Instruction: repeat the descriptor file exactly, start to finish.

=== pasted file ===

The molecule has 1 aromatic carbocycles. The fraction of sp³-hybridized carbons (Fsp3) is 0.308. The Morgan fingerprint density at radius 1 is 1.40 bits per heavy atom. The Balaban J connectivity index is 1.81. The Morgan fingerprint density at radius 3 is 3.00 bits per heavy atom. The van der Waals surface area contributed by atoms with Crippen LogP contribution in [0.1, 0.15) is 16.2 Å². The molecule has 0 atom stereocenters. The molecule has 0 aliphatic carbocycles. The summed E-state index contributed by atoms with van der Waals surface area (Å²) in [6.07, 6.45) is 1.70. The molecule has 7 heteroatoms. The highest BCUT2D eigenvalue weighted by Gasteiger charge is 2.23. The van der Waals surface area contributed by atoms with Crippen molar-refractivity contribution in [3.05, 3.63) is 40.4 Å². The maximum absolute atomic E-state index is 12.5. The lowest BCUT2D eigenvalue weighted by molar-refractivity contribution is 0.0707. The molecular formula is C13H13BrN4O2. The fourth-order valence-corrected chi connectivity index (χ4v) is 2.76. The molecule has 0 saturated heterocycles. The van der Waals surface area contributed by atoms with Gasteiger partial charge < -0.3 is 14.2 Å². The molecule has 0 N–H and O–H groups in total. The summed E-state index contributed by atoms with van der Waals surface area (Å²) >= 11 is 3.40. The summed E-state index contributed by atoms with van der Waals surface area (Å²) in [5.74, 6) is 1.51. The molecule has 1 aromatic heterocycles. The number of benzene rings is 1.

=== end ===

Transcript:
The molecule has 1 aromatic carbocycles. The fraction of sp³-hybridized carbons (Fsp3) is 0.308. The Morgan fingerprint density at radius 1 is 1.40 bits per heavy atom. The Balaban J connectivity index is 1.81. The Morgan fingerprint density at radius 3 is 3.00 bits per heavy atom. The van der Waals surface area contributed by atoms with Crippen LogP contribution in [0.1, 0.15) is 16.2 Å². The molecule has 0 atom stereocenters. The molecule has 0 aliphatic carbocycles. The summed E-state index contributed by atoms with van der Waals surface area (Å²) in [6.07, 6.45) is 1.70. The molecule has 7 heteroatoms. The highest BCUT2D eigenvalue weighted by Gasteiger charge is 2.23. The van der Waals surface area contributed by atoms with Crippen molar-refractivity contribution in [3.05, 3.63) is 40.4 Å². The maximum absolute atomic E-state index is 12.5. The lowest BCUT2D eigenvalue weighted by molar-refractivity contribution is 0.0707. The molecular formula is C13H13BrN4O2. The fourth-order valence-corrected chi connectivity index (χ4v) is 2.76. The molecule has 0 saturated heterocycles. The van der Waals surface area contributed by atoms with Gasteiger partial charge < -0.3 is 14.2 Å². The molecule has 0 N–H and O–H groups in total. The summed E-state index contributed by atoms with van der Waals surface area (Å²) >= 11 is 3.40. The summed E-state index contributed by atoms with van der Waals surface area (Å²) in [5.74, 6) is 1.51. The molecule has 1 aromatic heterocycles. The number of benzene rings is 1.